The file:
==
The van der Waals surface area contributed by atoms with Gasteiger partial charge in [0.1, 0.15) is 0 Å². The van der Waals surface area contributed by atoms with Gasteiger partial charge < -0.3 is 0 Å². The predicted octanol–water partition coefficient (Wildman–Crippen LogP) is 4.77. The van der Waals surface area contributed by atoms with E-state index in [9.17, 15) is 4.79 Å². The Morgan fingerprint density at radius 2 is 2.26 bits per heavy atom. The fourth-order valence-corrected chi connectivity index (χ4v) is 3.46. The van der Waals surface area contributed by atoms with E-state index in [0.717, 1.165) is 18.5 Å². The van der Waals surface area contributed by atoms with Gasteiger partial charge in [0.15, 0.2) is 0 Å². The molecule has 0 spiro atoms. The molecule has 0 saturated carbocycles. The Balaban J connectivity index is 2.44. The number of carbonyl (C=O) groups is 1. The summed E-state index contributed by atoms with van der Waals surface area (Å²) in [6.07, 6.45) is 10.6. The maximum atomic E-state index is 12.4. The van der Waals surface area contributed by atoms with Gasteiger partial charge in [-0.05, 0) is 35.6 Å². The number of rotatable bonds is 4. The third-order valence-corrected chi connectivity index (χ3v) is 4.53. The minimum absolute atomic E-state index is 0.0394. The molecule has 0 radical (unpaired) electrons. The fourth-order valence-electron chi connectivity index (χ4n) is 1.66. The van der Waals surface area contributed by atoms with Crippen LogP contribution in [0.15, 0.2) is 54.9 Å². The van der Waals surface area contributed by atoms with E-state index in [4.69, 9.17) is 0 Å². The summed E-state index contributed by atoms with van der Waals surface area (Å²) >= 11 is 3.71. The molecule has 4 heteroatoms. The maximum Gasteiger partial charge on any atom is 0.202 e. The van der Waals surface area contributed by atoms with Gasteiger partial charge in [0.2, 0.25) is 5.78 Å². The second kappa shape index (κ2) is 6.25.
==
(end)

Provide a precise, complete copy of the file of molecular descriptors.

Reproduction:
The van der Waals surface area contributed by atoms with Gasteiger partial charge in [0.1, 0.15) is 0 Å². The van der Waals surface area contributed by atoms with Gasteiger partial charge < -0.3 is 0 Å². The predicted octanol–water partition coefficient (Wildman–Crippen LogP) is 4.77. The van der Waals surface area contributed by atoms with E-state index in [9.17, 15) is 4.79 Å². The Morgan fingerprint density at radius 2 is 2.26 bits per heavy atom. The fourth-order valence-corrected chi connectivity index (χ4v) is 3.46. The van der Waals surface area contributed by atoms with E-state index in [0.717, 1.165) is 18.5 Å². The van der Waals surface area contributed by atoms with Gasteiger partial charge in [0.15, 0.2) is 0 Å². The molecule has 0 spiro atoms. The molecule has 0 saturated carbocycles. The Balaban J connectivity index is 2.44. The number of carbonyl (C=O) groups is 1. The summed E-state index contributed by atoms with van der Waals surface area (Å²) in [6.07, 6.45) is 10.6. The maximum atomic E-state index is 12.4. The van der Waals surface area contributed by atoms with Gasteiger partial charge in [-0.05, 0) is 35.6 Å². The number of rotatable bonds is 4. The third-order valence-corrected chi connectivity index (χ3v) is 4.53. The minimum absolute atomic E-state index is 0.0394. The molecule has 0 radical (unpaired) electrons. The fourth-order valence-electron chi connectivity index (χ4n) is 1.66. The van der Waals surface area contributed by atoms with Crippen LogP contribution in [0.15, 0.2) is 54.9 Å². The van der Waals surface area contributed by atoms with E-state index in [4.69, 9.17) is 0 Å². The summed E-state index contributed by atoms with van der Waals surface area (Å²) >= 11 is 3.71. The molecule has 4 heteroatoms. The maximum Gasteiger partial charge on any atom is 0.202 e. The van der Waals surface area contributed by atoms with Gasteiger partial charge in [0.2, 0.25) is 5.78 Å². The second kappa shape index (κ2) is 6.25.